When browsing our platform for unusual option activity you will notice three types of designations given to each trade detected, depending on the underlying stock price, option strike price and type of option put or call: in the money, out of the money or at the money.
At the money
An option is at the money (ATM) if the strike price is the same as the current spot price of the underlying security. An at-the-money option has no intrinsic value, only time value.
For example, with an "at the money" call stock option, the current share price and strike price are the same. Exercising the option will not earn the seller a profit, but any move upward in stock price will give the option value.
Since an option will rarely be exactly at the money, except for when it is written (when one may buy or sell an ATM option), one may speak informally of an option being near the money or close to the money.
In the money
An in the money (ITM) option has positive intrinsic value as well as time value. A call option is in the money when the strike price is below the spot price. A put option is in the money when the strike price is above the spot price.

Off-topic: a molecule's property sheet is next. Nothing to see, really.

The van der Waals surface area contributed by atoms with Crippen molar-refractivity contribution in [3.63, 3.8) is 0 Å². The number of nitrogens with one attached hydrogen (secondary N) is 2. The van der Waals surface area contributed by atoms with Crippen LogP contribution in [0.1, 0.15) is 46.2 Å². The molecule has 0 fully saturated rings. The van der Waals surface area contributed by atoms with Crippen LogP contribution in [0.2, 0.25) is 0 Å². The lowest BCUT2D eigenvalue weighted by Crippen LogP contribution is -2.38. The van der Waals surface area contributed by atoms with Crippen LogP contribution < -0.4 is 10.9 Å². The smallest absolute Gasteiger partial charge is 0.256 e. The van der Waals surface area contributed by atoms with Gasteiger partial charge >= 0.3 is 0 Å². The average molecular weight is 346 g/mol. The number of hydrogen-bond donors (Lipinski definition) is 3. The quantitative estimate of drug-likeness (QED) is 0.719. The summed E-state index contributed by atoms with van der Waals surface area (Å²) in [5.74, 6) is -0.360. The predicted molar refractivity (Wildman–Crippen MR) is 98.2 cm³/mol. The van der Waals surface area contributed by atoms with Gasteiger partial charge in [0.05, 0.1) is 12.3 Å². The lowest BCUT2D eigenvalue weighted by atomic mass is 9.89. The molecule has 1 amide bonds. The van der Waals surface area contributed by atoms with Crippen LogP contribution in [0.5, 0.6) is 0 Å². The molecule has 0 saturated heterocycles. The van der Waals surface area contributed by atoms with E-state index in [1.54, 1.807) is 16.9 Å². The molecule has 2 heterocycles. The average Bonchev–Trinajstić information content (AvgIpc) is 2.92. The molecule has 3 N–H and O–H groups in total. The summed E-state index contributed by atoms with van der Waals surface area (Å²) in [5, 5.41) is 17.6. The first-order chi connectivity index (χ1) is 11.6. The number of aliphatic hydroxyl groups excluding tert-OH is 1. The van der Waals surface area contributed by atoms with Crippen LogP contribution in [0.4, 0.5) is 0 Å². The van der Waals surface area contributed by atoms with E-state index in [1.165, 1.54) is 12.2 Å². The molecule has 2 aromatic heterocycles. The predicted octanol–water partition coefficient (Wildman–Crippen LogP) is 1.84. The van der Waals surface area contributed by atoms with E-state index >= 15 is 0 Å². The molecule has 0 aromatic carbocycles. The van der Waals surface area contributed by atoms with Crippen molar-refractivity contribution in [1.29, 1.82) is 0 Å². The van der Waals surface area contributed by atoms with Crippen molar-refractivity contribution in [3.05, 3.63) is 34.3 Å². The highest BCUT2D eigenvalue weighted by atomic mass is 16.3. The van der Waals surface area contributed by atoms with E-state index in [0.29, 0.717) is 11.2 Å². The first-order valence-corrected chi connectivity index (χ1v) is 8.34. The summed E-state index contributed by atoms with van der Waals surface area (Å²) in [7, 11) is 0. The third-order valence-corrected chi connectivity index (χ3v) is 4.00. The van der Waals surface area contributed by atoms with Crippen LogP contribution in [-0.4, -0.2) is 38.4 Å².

With an "in the money" call stock option, the current share price is greater than the strike price so exercising the option will give the owner of that option a profit. That will be equal to the market price of the share, minus the option strike price, times the number of shares granted by the option (minus any commission).
Out of the money
An out of the money (OTM) option has no intrinsic value. A call option is out of the money when the strike price is above the spot price of the underlying security. A put option is out of the money when the strike price is below the spot price.
With an "out of the money" call stock option, the current share price is less than the strike price so there is no reason to exercise the option. The owner can sell the option, or wait and hope the price changes.